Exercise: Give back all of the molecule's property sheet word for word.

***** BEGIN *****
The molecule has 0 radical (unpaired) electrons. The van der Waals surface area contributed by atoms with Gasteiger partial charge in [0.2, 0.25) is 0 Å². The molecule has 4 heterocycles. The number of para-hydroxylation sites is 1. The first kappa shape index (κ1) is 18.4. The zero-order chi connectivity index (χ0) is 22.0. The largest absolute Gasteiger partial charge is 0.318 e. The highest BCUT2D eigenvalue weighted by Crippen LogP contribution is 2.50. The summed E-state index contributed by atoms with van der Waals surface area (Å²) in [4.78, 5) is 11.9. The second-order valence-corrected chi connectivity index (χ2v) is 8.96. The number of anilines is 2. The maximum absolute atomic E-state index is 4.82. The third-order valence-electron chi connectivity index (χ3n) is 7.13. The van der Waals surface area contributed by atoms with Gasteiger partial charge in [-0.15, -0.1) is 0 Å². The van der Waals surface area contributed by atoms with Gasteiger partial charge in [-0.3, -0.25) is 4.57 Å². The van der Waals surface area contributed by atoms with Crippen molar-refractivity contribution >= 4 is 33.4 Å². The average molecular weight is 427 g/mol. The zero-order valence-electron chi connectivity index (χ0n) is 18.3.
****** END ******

The molecule has 0 radical (unpaired) electrons. The van der Waals surface area contributed by atoms with Gasteiger partial charge in [0.2, 0.25) is 0 Å². The molecule has 4 heterocycles. The number of para-hydroxylation sites is 1. The first kappa shape index (κ1) is 18.4. The zero-order chi connectivity index (χ0) is 22.0. The largest absolute Gasteiger partial charge is 0.318 e. The highest BCUT2D eigenvalue weighted by Crippen LogP contribution is 2.50. The summed E-state index contributed by atoms with van der Waals surface area (Å²) in [4.78, 5) is 11.9. The second-order valence-corrected chi connectivity index (χ2v) is 8.96. The number of anilines is 2. The maximum absolute atomic E-state index is 4.82. The third-order valence-electron chi connectivity index (χ3n) is 7.13. The van der Waals surface area contributed by atoms with Gasteiger partial charge in [-0.15, -0.1) is 0 Å². The van der Waals surface area contributed by atoms with Gasteiger partial charge in [-0.3, -0.25) is 4.57 Å². The van der Waals surface area contributed by atoms with Crippen molar-refractivity contribution >= 4 is 33.4 Å². The average molecular weight is 427 g/mol. The zero-order valence-electron chi connectivity index (χ0n) is 18.3.